Who’s who in IPF?
Idiopathic pulmonary fibrosis is a rare condition that causes progressive scarring of the lungs. Over time, the buildup of scar tissue (fibrosis) causes the lungs to become thick and hard, which ultimately results in the lungs losing their elasticity and an irreversible loss of the tissue’s ability to transfer oxygen to the bloodstream. Unfortunately, IPF is a chronic disease that sees lung function progressively declining over time before failing completely.
Little is known about what triggers the disease, which is one reasons why healthcare market research is so important in this area. However, a number of factors have been suggested as potential triggers including smoking, viral infections such as Hepatitis C or the Epstein-Barr virus, breathing in wood and/or metal dust and gastro-oesophageal reflux disease (GORD), a condition where the acid from the stomach rises back into the throat and is accidentally inhaled into the lungs. There is also some evidence that IPF can be genetic.
Around 6000 people are diagnosed with IPF in the UK every year and although it affects people of all ages, 85% of sufferers are over the age of 70. It is also more common in men.
One of the most common symptoms of idiopathic pulmonary fibrosis is shortness of breath which gradually worsens over time. Many people suffering from IPF feel breathless from simple everyday activities such as walking, although many ignore their breathlessness at first, putting it down to getting old or being out of shape. Eventually though, even light activity such as getting dressed can be difficult. Other symptoms include a persistent dry cough, fatigue and weakness, a feeling of discomfort in the chest, loss of appetite and rapid weight loss as well as rounded and swollen fingertips or clubbed fingers.
Whilst there’s currently no cure for IPF, there are several treatment options available that can help to relieve symptoms and slow down the progression of the disease. These include self-care measures such as stopping smoking and exercising regularly, taking medication to reduce the rate at which scarring worsens, breathing oxygen through a mask and pulmonary rehabilitation exercises to help sufferers breath more easily. In extreme cases, a lung transplant might be the only option, however donor lungs are very rare.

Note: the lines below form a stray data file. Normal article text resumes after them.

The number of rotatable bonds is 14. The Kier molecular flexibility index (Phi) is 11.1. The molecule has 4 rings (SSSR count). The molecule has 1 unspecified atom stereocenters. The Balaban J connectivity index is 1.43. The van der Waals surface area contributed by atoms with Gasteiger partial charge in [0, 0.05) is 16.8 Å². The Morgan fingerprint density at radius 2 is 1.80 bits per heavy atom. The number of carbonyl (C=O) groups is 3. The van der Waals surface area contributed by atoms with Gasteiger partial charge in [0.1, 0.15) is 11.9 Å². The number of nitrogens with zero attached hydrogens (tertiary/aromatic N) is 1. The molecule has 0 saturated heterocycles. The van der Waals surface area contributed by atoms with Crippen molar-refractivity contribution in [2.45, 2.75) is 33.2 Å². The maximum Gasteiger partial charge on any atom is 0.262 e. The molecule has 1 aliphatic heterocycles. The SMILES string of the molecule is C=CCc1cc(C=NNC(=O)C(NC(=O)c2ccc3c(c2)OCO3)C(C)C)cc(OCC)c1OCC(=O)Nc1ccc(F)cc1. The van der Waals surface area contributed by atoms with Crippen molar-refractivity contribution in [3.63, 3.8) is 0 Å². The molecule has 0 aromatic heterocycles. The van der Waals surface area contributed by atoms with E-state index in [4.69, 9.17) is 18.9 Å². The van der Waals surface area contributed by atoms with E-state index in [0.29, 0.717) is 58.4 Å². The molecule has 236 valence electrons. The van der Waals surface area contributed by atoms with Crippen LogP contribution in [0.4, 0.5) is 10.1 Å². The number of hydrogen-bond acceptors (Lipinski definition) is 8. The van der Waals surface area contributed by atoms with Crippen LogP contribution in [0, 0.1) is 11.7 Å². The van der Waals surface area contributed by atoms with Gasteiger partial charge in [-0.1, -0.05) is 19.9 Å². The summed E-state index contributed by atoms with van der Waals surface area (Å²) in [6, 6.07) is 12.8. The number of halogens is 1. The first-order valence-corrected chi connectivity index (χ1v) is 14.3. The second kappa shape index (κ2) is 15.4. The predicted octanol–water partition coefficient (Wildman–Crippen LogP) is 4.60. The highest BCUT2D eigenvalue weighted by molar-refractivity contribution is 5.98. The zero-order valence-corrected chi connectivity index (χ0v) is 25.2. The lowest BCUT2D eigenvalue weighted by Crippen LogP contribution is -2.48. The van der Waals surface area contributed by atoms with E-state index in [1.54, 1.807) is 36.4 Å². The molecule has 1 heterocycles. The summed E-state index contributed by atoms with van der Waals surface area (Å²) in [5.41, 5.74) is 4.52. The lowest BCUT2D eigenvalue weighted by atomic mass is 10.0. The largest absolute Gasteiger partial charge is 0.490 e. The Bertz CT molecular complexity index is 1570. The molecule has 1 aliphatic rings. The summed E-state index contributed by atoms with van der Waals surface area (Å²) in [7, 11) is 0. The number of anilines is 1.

Some patients may take steroid tablets called prednisone to help to ease breathing, and there is also evidence that combining a corticosteroid such as prednisone with an antioxidant such as N-acetylcysteine can slow the progression of IPF in the short-term – although its long-term effectiveness is uncertain. More commonly, patients tend to take medications such as sildenafil, which eases symptoms of breathlessness, and pirfenidone or nintedanib to reduce the rate that the scar tissue hardens.
Who treats it?
The specialist treatment for patients with IPF spans a multidisciplinary team of doctors, nurses and other specialists who all work together to help manage the emotional and physical aspects of living with IPF. This team includes but is not limited to:
Pulmonologists specialise in the diagnosis and treatment of diseases and conditions of the lungs and respiratory system. These specialists will examine IPF patients regularly and develop an individual treatment plan to optimise the patient’s health and wellbeing as well as overseeing the care provided by the other team members and putting patients in touch with specialist research centres. At GKA, our expert panel has over 250 respiratory specialists.
Specialist pulmonary nurses will provide follow-up and day-to-day care as well as being patients’ main point of contact if they have any questions about symptoms, medications and side effects. There are more than 250 specialist respiratory nurses on our expert panel.
A gastroenterologist is a physician with dedicated training and unique experience of diseases in the gastrointestinal tract and liver. Because of the high incidence of gastroesophageal reflux (GERD) in patients, these specialists help IPF sufferers to manage and treat symptoms. At GKA we have access to over 350 gastroenterologists.
If patients with IPF continue to get worse despite maximum treatment, single or double lung transplantation might be considered in severe cases. Transplant surgeons are specialist surgeons who work closely with the whole transplant team to oversee the entire transplant process, and are also responsible for identifying and treating any complications that may arise as well as any necessary follow-up care.
Palliative care support
If patients are told there is nothing more that can be done to treat their IPF or if they decide to decline treatment, a palliative care team consisting of physicians, pharmacists nurses, social workers, psychologists and other healthcare professionals will work together to provide support, relieve symptoms and establish a clear plan based on the patient’s wishes. Our panel includes 112 palliative medicine experts.
- Online and face-to-face central location interviews with 40 pulmonologists
- In-office interviews with a further 20 pulmonologists
- Telephone interviews with 20 pulmonologists, 10 nurses and five patients
- CATi interviews with 15 pulmonologists and five nurses
- In-home interviews across the UK with 10 IPF patients
If you have been asked to carry out a healthcare market research project on IPF and would like to find out more about the type of respondents we can access, why not check out our panel here.